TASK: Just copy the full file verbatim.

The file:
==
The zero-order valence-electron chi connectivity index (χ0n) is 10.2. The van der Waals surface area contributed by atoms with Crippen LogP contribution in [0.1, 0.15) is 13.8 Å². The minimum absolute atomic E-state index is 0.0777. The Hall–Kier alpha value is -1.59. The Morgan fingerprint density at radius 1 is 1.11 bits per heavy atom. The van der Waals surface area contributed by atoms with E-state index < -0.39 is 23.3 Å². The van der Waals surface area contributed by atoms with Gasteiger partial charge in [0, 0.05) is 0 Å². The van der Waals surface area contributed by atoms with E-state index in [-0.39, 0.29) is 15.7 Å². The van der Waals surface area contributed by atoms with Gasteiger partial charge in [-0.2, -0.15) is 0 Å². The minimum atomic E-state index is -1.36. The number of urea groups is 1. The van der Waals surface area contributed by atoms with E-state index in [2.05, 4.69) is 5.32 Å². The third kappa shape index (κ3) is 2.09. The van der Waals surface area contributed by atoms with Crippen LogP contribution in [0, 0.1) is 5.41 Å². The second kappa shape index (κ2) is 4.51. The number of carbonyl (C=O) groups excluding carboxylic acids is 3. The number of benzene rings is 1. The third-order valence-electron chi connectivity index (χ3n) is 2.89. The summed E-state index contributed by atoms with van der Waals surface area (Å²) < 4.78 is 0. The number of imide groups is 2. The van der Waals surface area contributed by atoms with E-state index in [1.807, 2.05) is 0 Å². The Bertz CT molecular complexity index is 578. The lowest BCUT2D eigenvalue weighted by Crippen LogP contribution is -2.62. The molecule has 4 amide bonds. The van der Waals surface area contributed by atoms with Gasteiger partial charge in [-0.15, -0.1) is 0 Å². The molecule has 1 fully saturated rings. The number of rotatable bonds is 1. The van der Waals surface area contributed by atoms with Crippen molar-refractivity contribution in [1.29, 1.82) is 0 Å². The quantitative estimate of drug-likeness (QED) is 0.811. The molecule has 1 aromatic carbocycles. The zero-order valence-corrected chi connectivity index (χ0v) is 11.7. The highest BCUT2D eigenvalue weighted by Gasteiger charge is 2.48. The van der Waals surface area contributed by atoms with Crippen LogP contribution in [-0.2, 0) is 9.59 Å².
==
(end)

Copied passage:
The zero-order valence-electron chi connectivity index (χ0n) is 10.2. The van der Waals surface area contributed by atoms with Crippen LogP contribution in [0.1, 0.15) is 13.8 Å². The minimum absolute atomic E-state index is 0.0777. The Hall–Kier alpha value is -1.59. The Morgan fingerprint density at radius 1 is 1.11 bits per heavy atom. The van der Waals surface area contributed by atoms with E-state index < -0.39 is 23.3 Å². The van der Waals surface area contributed by atoms with Gasteiger partial charge in [0, 0.05) is 0 Å². The van der Waals surface area contributed by atoms with E-state index in [-0.39, 0.29) is 15.7 Å². The van der Waals surface area contributed by atoms with Gasteiger partial charge in [-0.2, -0.15) is 0 Å². The minimum atomic E-state index is -1.36. The number of urea groups is 1. The van der Waals surface area contributed by atoms with E-state index in [2.05, 4.69) is 5.32 Å². The third kappa shape index (κ3) is 2.09. The van der Waals surface area contributed by atoms with Crippen LogP contribution in [0, 0.1) is 5.41 Å². The second kappa shape index (κ2) is 4.51. The number of carbonyl (C=O) groups excluding carboxylic acids is 3. The number of benzene rings is 1. The third-order valence-electron chi connectivity index (χ3n) is 2.89. The summed E-state index contributed by atoms with van der Waals surface area (Å²) < 4.78 is 0. The number of imide groups is 2. The van der Waals surface area contributed by atoms with E-state index in [1.807, 2.05) is 0 Å². The Bertz CT molecular complexity index is 578. The lowest BCUT2D eigenvalue weighted by Crippen LogP contribution is -2.62. The molecule has 4 amide bonds. The van der Waals surface area contributed by atoms with Gasteiger partial charge in [-0.15, -0.1) is 0 Å². The molecule has 1 fully saturated rings. The number of rotatable bonds is 1. The van der Waals surface area contributed by atoms with Crippen molar-refractivity contribution in [1.29, 1.82) is 0 Å². The quantitative estimate of drug-likeness (QED) is 0.811. The molecule has 1 aromatic carbocycles. The zero-order valence-corrected chi connectivity index (χ0v) is 11.7. The highest BCUT2D eigenvalue weighted by Gasteiger charge is 2.48. The van der Waals surface area contributed by atoms with Crippen LogP contribution in [-0.2, 0) is 9.59 Å².